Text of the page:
Israel government officials have received bids from Israeli and foreign companies to build, finance and operate a $400-million highway at the entrance of Jerusalem that will be one of the country's first projects to use a public-private approach.
After years of drought-generated water shortages, Israel now is in the enviable position of having a surplus of supply thanks to massive investment in desalination and wastewater reuse over the past decade.
Lerner and Associates Planned 60-acre urban park in commercial center would channel traffic into underground tunnel. An average of 750,000 vehicles drive every day on Israel's most heavily used freeway. Tel Aviv city officials have given initial approval to an estimated $500-million plan to add a 60-acre roof park over the central segment of the Ayalon Freeway, the busiest transportation artery and densest infrastructure corridor in Israel.The plan calls for covering a 2-kilometer-long by 100-meter-wide section with a grassy roof, with traffic flowing through a tunnel underneath.While a freeway roof has long been eyed by city officials, last month's approval
China Railway Tunnel Group, with an Israeli partner, has won an $800-million contract to build the tunnels and underground stations in the western section of the first line of the Tel Aviv light rail system.It is the largest tender for the project’s Red Line, awarded by NTA Metropolitan Mass Transit System Ltd.The joint venture of Shikun U’Binui subsidiary Solel Boneh and the Chinese firm will manage digging of two parallel 5-kilometer long tunnels that constitute the main part of the underground section of the first line. Completion of the 22-km long line that runs from Petah Tikva northeast of the
photo by JUDY LABENSOHN New highway will soon connect to Motza interchange in Jerusalem that now is under construction. Israel’s Finance and Transport Ministries have issued a pre-qualifying tender for the construction of a second major access highway at the entrance to Jerusalem, an expected $380-million project.The public-private partnership tender is for the 5 km-long Highway 16 that will link the Motza interchange on Highway 1 between Tel Aviv and Jerusalem to the Givat Shaul/Begin Highway (Highway 50) interchange. The project, set to take three years to complete, is designed to substantially ease traffic at the sole entrance to Jerusalem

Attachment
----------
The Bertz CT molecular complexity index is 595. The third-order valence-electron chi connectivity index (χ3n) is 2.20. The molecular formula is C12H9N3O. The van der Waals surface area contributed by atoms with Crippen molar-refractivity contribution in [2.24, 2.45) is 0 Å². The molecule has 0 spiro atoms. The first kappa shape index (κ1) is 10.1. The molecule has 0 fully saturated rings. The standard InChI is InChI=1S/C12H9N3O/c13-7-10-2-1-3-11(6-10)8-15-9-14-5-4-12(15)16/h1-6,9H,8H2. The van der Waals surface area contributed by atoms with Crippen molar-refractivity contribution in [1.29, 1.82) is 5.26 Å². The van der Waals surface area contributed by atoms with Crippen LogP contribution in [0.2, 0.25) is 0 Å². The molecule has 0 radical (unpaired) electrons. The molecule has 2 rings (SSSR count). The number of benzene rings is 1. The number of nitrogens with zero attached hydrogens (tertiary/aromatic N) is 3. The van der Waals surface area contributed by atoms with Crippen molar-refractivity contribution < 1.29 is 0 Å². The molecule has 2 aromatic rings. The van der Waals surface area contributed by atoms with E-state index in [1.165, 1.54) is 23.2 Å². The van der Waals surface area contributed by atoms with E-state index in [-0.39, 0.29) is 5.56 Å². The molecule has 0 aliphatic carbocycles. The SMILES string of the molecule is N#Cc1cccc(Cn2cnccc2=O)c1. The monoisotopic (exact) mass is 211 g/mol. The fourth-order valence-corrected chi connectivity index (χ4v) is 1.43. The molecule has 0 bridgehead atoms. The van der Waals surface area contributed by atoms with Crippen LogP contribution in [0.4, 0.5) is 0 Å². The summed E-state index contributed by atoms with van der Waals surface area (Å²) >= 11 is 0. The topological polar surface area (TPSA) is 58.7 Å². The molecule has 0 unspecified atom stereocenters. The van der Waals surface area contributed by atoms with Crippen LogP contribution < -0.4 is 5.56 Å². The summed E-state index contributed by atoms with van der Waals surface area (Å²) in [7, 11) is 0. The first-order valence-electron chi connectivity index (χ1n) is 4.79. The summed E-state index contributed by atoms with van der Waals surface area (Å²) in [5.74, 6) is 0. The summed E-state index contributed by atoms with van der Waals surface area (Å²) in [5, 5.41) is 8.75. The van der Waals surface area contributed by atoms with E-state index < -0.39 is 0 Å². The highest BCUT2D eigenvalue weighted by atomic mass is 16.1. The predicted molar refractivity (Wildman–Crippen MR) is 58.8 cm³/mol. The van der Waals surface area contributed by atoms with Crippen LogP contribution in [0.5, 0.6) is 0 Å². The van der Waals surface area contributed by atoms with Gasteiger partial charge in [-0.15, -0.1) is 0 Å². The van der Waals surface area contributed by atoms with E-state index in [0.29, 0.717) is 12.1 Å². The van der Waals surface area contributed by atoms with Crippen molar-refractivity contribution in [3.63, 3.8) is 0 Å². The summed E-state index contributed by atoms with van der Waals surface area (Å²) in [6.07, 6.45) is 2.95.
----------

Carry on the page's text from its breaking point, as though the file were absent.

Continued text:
Rendering Courtesy of Jerusalem Municipality Officials say cable car system will relieve traffic congestion in the Old City, but project has opponents. Jerusalem city officials are moving ahead with plans to build a controversial cable-car project despite a decision by a French consulting firm to back out of the project for apparent political reasons.The 2.3-kilometer long cable-car system, a $32-million project, is designed to carry thousands of passengers daily between the city's downtown and the Old City, to reduce traffic in the area of sites holy to Judaism, Islam and Christianity.Part of the system route crosses Jerusalem's eastern section, which
Related Links: World Bank Studies Support $10B Water Project for Dead Sea Israel and Jordan have signed a final agreement to build a scaled-back version of the Red Sea-to-Dead Sea canal project, which would include a desalination plant. The nearly $1-billion project, approved by the two countries at the end of February and sponsored by the World Bank, will serve as a pilot for the planned pipeline, which will be 10 times larger and used to pump seawater and brine into the shrinking Dead Sea.“The desalination plant and pipeline are likely to be operational in 2020 or 2021,” predicts Avraham Tenne,